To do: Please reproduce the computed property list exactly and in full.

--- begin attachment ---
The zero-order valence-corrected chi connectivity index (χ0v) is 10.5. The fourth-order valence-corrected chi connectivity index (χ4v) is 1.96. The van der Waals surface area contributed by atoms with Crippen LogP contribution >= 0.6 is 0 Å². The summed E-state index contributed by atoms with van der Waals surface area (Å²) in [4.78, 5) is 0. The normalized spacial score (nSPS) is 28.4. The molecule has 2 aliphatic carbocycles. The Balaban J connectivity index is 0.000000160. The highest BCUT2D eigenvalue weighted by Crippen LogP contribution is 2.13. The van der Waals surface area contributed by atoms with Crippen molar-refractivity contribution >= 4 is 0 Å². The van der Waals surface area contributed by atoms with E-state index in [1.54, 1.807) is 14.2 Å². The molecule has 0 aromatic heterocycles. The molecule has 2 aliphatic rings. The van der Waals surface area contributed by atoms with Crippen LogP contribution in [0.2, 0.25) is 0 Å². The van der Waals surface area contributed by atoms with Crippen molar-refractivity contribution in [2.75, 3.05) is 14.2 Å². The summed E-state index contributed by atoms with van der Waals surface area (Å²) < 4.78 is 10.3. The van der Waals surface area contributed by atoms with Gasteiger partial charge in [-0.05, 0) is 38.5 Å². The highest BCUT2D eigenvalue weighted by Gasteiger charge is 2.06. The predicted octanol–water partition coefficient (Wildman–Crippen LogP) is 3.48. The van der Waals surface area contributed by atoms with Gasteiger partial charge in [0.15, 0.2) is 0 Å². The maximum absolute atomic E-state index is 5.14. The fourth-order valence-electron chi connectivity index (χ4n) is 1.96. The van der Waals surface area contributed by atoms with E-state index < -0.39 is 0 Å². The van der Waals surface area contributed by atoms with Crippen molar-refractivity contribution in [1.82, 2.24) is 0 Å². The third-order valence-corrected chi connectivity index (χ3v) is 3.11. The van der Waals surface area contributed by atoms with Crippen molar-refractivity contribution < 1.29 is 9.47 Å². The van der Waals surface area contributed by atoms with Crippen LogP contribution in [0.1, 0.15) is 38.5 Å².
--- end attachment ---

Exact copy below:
The zero-order valence-corrected chi connectivity index (χ0v) is 10.5. The fourth-order valence-corrected chi connectivity index (χ4v) is 1.96. The van der Waals surface area contributed by atoms with Crippen LogP contribution >= 0.6 is 0 Å². The summed E-state index contributed by atoms with van der Waals surface area (Å²) in [4.78, 5) is 0. The normalized spacial score (nSPS) is 28.4. The molecule has 2 aliphatic carbocycles. The Balaban J connectivity index is 0.000000160. The highest BCUT2D eigenvalue weighted by Crippen LogP contribution is 2.13. The van der Waals surface area contributed by atoms with Crippen molar-refractivity contribution >= 4 is 0 Å². The van der Waals surface area contributed by atoms with E-state index in [1.54, 1.807) is 14.2 Å². The molecule has 0 aromatic heterocycles. The molecule has 2 aliphatic rings. The van der Waals surface area contributed by atoms with Crippen LogP contribution in [0.2, 0.25) is 0 Å². The van der Waals surface area contributed by atoms with Crippen molar-refractivity contribution in [2.75, 3.05) is 14.2 Å². The summed E-state index contributed by atoms with van der Waals surface area (Å²) < 4.78 is 10.3. The van der Waals surface area contributed by atoms with Gasteiger partial charge in [-0.05, 0) is 38.5 Å². The highest BCUT2D eigenvalue weighted by Gasteiger charge is 2.06. The predicted octanol–water partition coefficient (Wildman–Crippen LogP) is 3.48. The van der Waals surface area contributed by atoms with Gasteiger partial charge in [0.15, 0.2) is 0 Å². The maximum absolute atomic E-state index is 5.14. The fourth-order valence-electron chi connectivity index (χ4n) is 1.96. The van der Waals surface area contributed by atoms with E-state index < -0.39 is 0 Å². The van der Waals surface area contributed by atoms with Crippen molar-refractivity contribution in [1.82, 2.24) is 0 Å². The third-order valence-corrected chi connectivity index (χ3v) is 3.11. The van der Waals surface area contributed by atoms with Crippen molar-refractivity contribution < 1.29 is 9.47 Å². The van der Waals surface area contributed by atoms with Crippen LogP contribution in [0.1, 0.15) is 38.5 Å².